Wideband Microstrip Patch Antennas and their Modifications for Practical Applications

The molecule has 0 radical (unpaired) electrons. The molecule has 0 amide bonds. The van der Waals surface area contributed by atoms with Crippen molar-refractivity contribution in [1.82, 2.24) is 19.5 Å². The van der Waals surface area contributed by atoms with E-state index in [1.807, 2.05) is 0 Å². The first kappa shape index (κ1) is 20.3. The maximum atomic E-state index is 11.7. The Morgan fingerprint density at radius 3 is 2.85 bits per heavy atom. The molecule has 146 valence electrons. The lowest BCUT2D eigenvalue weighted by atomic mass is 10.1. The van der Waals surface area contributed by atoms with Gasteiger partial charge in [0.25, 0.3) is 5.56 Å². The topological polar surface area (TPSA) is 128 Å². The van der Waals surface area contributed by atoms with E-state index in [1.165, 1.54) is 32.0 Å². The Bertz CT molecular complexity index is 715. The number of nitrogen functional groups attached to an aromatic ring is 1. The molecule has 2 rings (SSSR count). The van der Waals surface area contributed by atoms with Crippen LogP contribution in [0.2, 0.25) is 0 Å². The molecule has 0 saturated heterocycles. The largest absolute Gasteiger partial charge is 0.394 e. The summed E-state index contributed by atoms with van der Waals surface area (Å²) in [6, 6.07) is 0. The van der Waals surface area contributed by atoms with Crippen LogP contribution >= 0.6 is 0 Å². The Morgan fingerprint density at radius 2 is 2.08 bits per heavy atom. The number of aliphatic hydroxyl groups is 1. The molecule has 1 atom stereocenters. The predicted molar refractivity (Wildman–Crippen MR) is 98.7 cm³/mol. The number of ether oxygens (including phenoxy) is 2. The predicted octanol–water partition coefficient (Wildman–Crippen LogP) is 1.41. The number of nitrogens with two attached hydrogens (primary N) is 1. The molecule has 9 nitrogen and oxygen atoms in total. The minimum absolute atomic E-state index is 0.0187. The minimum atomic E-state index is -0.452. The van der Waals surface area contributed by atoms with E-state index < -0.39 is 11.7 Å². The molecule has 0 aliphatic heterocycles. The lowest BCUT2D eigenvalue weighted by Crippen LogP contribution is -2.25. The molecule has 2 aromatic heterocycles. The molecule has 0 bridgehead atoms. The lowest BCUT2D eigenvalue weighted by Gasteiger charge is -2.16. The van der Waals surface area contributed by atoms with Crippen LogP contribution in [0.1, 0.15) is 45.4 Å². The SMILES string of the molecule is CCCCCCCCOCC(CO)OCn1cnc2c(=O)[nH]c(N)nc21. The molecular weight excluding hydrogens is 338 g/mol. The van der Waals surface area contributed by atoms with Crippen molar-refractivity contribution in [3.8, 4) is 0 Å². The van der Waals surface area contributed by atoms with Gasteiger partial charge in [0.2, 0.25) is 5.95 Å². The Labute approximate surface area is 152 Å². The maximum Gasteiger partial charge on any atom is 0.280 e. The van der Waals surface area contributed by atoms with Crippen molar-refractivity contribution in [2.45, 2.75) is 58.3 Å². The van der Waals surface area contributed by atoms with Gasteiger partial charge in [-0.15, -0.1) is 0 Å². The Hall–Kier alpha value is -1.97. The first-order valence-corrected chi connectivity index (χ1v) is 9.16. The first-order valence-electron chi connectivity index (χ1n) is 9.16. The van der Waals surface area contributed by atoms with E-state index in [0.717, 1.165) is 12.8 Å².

Printed antennas play an significant role in satellite, mobile, and other wireless communications networks, military systems and several more emerging applications in- cluding radar sensing and imaging. Several of these new applications not only have special demands for antenna designs but also require incorporation of smart features into it. In addition, research for high gain, wideband and compact antennas for several emerging technologies like 5G and IoT are rapidly progressing. In this work, design and analysis of several variants of wideband microstrip patch antennas are taken up. We begin with the design of a single layer suspended antenna where a small coplanar capacitive strip is used as the feed. Following a recent research from the group, di erent radiating patch shapes like rectangular, triangular and semi- elliptical patch geometries are compared with each other for various performance parameters. It is important that these wideband antennas must be able to transmit and receive short time pulses without any distortion and dispersion. Thus, parameters like group delay(GD) and fidelity factor(FF) are studied along with other parameters like re ection loss (S11), gain, polarisation, e ciency and radiation pattern. Full wave electromagnetic simulations using CST microwave studio is used to analyze these antenna characteristics. Triangular and semi-elliptical patches are fed in two di erent configurations (edge-feed and vertex-feed). Simulation studies showed that among the five configurations the vertex fed triangular antenna has the best performance in terms of at gain and low group delay variation over the frequency band of operation. Fabricated antenna has a return loss bandwidth from 3.1 GHz to 4.2 GHz at S11 better than -10 dB where the group delay variation is less than 2 ns. This antenna has a peak gain of 7 dBi and a beamwidth of 60 in both principal planes at the center frequency. Pulse propagation characteristics of this antenna is also studied using modulated sinusoid waveforms as the transmit signal. The degradation of pulse shape with angle is studied through simulations. The transmitted and received pulses are compared with two identical antennas at boresight to experimentally analyze the impact on time domain waveforms. A similar performance has been obtained for an antenna with the feedstrip embedded within the patch by providing a slot surrounding the strip. While retaining most of the performances the footprint of the antenna could be reduced by this approach. Surface wave generation is considered a common drawback in relatively thick microstrip configurations including suspended microstrip patch antennas (MPA) as this may cause less gain, asymmetry in the radiation pattern at higher frequencies within the operational band and increased mutual coupling when these antennas are used in arrays. To address these issues, conducting walls are introduced surrounding the above suspended MPA. The resulting configuration is a wideband cavity backed microstrip patch antenna (WCMPA). The proposed configuration has the widest impedance bandwidth reported for a cavity backed MPA. Measured S11 band- width at -10 dB return loss is from 2.89 GHz to 5.18 GHz (% BW > 55%) with peak gain of 7.6 dBi. The radiation pattern is symmetrical throughout the operational frequencies. The group delay variation is < 1ns and FF is above 0.9. In addition to these performance improvements, the addition of cavity walls provides physical stability to the antenna. Further, a modification to this antenna is investigated to increase its gain. By increasing the lateral dimensions of the cavity the gain is increased from 7.6 dBi to 10.2 dBi. However, this results in an overall footprint of about 1.3 for the entire antenna. The impact of having conducting sidewalls on mutual coupling is also studied for two element arrays in both E-plane and H-plane. A comparison of arrays with and without cavity showed that, the isolation between elements improves by 14 dB with cavity walls for a similar distance between elements in the E-plane. Furthermore, these two-element arrays can be designed for combined peak gain of 11 dBi by choosing appropriate inter-element spacing. Another modification to this antenna is proposed here, where a short horn is mounted on the substrate to increase the overall gain. The gain throughout the frequency range of the antenna can be improved by appropriately choosing the dimensions and are angle of the horn-like structure. Extensive parametric studies have been conducted on this wideband quasi-planar antenna (WQA) to analyze the impact of various design parameters. Measured peak gain for this antenna is 13.2 dBi. This low profile antenna o ers the best gain for similar quasi-planar configurations. The measured impedance bandwidth is 46.7% from 3.1 GHz to 4.6 GHz and the beamwidth is around 35 in both principal planes. While the calculated aperture efficiency is comparable to any other horn antenna, the proposed antenna geometry has a lower height compared to horn antennas and the coaxial transition is similar to those used in planar technologies. In these respects, the proposed quasi-planar an- tenna eliminates the complexity involved in integrating conventional horn antennas for compact wireless terminals. Furthermore, it has been shown that the design can be appropriately modified for di erent frequencies of operation and similar performance is achieved for these designs. One of these designs have been employed in a passive radar developed by the group. The wideband high gain antennas proposed in this research may find several applications in wideband RADAR and imaging. As a case study, we integrated this with a wideband frequency modulated continuous wave (FMCW) RADAR. A WCMPA is used as the transmitter and a two-element array of WCMPA is used as the receiver. A rat race hybrid circuit is integrated with the receiver antennas to obtain sum and di erence patterns in a monopulse configuration. This information can be used to measure the angular position to track a target. 2D and 3D tracking antenna integrated circuits are designed and the results are validated experimentally. Another case study dealt with application of high gain antenna WQA for passive radar since this wideband antenna with large beamwidth helps locate the target with good res- olution. Thermal radiations emitted by the human body in the microwave range are sensed using radiometric system. Experimental results demonstrated capability of the system to detect the presence of a person upto a distance of 2 m where the range improvement may be attributed to the high gain of the WQA used. In summary, the work reported in this dissertation enables the design and analysis of several variants of wideband microstrip antennas with low profile. In addition to extensive simulation studies, some of these designs are experimentally validated and employed in practical wideband radar applications.